In particular the FGFs are significant otic inducers. Signalling occurs from various rhombomeres from the hindbrain and the cranial paraxial mesoderm located beneath the area of the otic placode. For example, in mice FGF3 is expressed in rhombomeres 5 and 6, whereas FGF10 is expressed in the underlying mesoderm.  Mutations of FGF3 and FGF10 have been investigated. Results showed that mice with a mutation of either FGF3 or FGF10 developed an abnormal otic vesicle, and a combination of the two mutants resulted in failure to form an otic vesicle.
3 Otic placode/epidermis fate decision
In the presence of FGF signalling, Wnt signalling can significantly influence the next step, which is the otic placode/epidermis fate decision. According to the review article by Ohyama et al. (2007) ‘Cells receiving high levels of Wnt signalling differentiate as otic placode, while cells receiving little or no Wnt signalling differentiate as epidermis.’
The first evidence regarding the contribution of Wnt signalling came from experiments with the otic ectoderm of chicks.
- Data showed that specific marker genes, such as Pax2, were induced to a greater extend with FGF19 and Wnt8c present as compared to FGF19 alone . Ladher et al.(2000) hypothesised that FGF19 induced Wnt8c, and together they induced the otic gene markers.
Another possibility is the independent action of FGFs and Wnt signalling.
- Studies have shown that Wnt signalling onto Pax2+ cells results in differentiation of those cells into otic placode tissue. Pax2+ cells that were not exposed to Wnt signalling differentiate as epidermis .
- Wnt signalling also suppresses Foxi2, resulting in a Foxi2-negative area of particular size, which then allows for FGFs to induce otic genes . In this case, Wnt signalling determined the size of the otic placode, yet acted independently from FGF signalling.
- Phillips et al. (2004) studied the role of FGF and Wnt signalling; specifically looking at FGF3, FGF8 and Wnt8. Their data showed that Wnt8 is not absolutely necessary for otic induction, however it is required for timely initiation of the otic field.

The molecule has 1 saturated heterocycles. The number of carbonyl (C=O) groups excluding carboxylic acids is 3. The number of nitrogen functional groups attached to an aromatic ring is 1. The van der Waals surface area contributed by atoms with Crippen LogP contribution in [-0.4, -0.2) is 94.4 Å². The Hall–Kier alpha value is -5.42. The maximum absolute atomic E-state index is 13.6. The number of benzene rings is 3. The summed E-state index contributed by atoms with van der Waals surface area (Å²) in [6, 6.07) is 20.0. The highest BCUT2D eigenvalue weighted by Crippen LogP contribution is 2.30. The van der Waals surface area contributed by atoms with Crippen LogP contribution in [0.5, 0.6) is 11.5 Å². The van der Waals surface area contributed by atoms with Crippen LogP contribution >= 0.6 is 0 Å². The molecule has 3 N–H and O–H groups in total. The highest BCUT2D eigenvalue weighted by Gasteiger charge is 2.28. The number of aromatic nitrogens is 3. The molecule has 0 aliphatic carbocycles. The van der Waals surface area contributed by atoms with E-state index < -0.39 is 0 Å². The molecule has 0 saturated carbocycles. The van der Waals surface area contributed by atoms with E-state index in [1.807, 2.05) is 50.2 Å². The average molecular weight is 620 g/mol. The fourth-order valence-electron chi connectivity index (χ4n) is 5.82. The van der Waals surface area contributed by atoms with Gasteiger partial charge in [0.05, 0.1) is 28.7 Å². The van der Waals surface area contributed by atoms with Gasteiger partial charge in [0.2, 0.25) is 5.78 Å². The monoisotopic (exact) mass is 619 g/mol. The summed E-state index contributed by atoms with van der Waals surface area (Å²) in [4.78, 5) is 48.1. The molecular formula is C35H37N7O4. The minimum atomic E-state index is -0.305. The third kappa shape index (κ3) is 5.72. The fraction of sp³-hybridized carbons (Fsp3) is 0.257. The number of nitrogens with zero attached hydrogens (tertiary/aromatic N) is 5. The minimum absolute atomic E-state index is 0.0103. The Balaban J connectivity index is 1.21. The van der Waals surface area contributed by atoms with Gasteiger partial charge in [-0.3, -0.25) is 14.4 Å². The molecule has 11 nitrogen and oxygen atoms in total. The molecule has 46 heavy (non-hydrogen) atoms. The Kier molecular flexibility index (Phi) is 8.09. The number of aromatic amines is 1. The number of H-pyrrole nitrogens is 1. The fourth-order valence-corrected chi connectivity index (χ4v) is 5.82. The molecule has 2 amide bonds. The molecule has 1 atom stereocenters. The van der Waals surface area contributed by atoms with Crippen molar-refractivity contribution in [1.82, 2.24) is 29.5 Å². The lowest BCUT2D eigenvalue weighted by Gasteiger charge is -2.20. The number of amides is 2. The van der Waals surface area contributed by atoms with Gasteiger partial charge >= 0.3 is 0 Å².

The neural domain
During the early stages of embryonic development, a neural competent domain is established. This domain will eventually give rise to neurons and hair cells. Various signalling pathways are required to initially create this domain and to maintain it later on. 
- FGF and Sox
FGF signalling and the Sox genes are essential for the establishment of the neural competent domain. An important aspect of Sox genes is that they have a state of self-renewal, as well as a state of neural commitment.  As investigated by Rex et al. (1997) and Pevny and Placzek (2005), "SoxB1 genes (Sox1, Sox2, Sox3) have been linked directly to ectodermal cells that are competent to acquire neural fate, and the commitment of cells to a neural fate". 
Before the otic placode becomes distinct, Sox3 is already expressed in a broad area around the location of the future otic placode. Later in it will only be found in the proneural region of the otic placode. Based on this, the review by Alsina et al. (2009) suggests that a neural fate acquisition occurs prior to otic placode formation. During the early stages of development of the otocyst, Sox2 and Sox3 are found in proliferating cells within the proneural region. Both are expressed when neurons are generated, however, Sox3 switches off and only Sox2 remains during further development of the ear. This suggests that the ongoing expression of Sox2 plays a role in sensory cell development, as explained in the review by Alsina et al (2009).
- Notch signalling
Notch signalling is required for several developmental processes, including the maintenance of the neural competent domain.
In the notch signalling pathway, notch is the receptor, with most of its ligands being transmembrane proteins. Signalling is therefore restricted to neighbouring cells. Research by Daudet and Lewis (2005) reveiled how notch signalling plays a role in inner ear development, including: